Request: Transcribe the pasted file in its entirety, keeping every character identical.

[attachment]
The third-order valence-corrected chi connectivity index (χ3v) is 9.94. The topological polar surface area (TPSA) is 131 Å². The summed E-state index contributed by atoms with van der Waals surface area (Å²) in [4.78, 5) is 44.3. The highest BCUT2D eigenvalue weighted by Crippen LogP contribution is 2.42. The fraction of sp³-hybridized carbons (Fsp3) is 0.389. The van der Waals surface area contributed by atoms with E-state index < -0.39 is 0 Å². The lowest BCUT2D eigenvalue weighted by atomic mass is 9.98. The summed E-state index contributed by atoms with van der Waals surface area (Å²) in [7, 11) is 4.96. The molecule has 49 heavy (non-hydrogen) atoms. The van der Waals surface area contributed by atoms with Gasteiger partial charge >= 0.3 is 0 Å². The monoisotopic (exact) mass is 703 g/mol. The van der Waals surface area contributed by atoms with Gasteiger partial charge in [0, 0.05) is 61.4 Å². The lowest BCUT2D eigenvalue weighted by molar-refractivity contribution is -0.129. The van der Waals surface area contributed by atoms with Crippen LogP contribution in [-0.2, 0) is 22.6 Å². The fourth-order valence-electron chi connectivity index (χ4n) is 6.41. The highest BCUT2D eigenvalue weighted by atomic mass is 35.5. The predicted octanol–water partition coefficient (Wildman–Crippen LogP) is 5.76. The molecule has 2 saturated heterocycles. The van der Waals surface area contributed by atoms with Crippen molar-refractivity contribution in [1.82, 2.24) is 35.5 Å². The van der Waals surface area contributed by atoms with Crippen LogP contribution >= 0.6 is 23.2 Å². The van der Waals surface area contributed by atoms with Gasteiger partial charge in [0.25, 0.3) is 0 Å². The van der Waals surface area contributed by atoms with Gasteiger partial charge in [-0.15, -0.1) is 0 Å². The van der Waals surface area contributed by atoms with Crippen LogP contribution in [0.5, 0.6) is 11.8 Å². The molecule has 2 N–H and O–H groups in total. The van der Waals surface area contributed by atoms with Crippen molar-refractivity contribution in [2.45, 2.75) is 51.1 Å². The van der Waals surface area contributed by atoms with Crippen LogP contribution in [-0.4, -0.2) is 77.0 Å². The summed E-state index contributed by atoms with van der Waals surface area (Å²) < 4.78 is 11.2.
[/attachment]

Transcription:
The third-order valence-corrected chi connectivity index (χ3v) is 9.94. The topological polar surface area (TPSA) is 131 Å². The summed E-state index contributed by atoms with van der Waals surface area (Å²) in [4.78, 5) is 44.3. The highest BCUT2D eigenvalue weighted by Crippen LogP contribution is 2.42. The fraction of sp³-hybridized carbons (Fsp3) is 0.389. The van der Waals surface area contributed by atoms with E-state index < -0.39 is 0 Å². The lowest BCUT2D eigenvalue weighted by atomic mass is 9.98. The summed E-state index contributed by atoms with van der Waals surface area (Å²) in [7, 11) is 4.96. The molecule has 49 heavy (non-hydrogen) atoms. The van der Waals surface area contributed by atoms with Gasteiger partial charge >= 0.3 is 0 Å². The monoisotopic (exact) mass is 703 g/mol. The van der Waals surface area contributed by atoms with Gasteiger partial charge in [0, 0.05) is 61.4 Å². The lowest BCUT2D eigenvalue weighted by molar-refractivity contribution is -0.129. The van der Waals surface area contributed by atoms with Crippen LogP contribution in [-0.2, 0) is 22.6 Å². The fourth-order valence-electron chi connectivity index (χ4n) is 6.41. The highest BCUT2D eigenvalue weighted by atomic mass is 35.5. The predicted octanol–water partition coefficient (Wildman–Crippen LogP) is 5.76. The molecule has 2 saturated heterocycles. The van der Waals surface area contributed by atoms with Crippen molar-refractivity contribution in [1.82, 2.24) is 35.5 Å². The van der Waals surface area contributed by atoms with Crippen LogP contribution >= 0.6 is 23.2 Å². The van der Waals surface area contributed by atoms with Gasteiger partial charge in [0.25, 0.3) is 0 Å². The van der Waals surface area contributed by atoms with Gasteiger partial charge in [-0.15, -0.1) is 0 Å². The van der Waals surface area contributed by atoms with Crippen LogP contribution in [0.5, 0.6) is 11.8 Å². The molecule has 2 N–H and O–H groups in total. The van der Waals surface area contributed by atoms with Crippen molar-refractivity contribution in [2.45, 2.75) is 51.1 Å². The van der Waals surface area contributed by atoms with Crippen LogP contribution in [-0.4, -0.2) is 77.0 Å². The summed E-state index contributed by atoms with van der Waals surface area (Å²) < 4.78 is 11.2.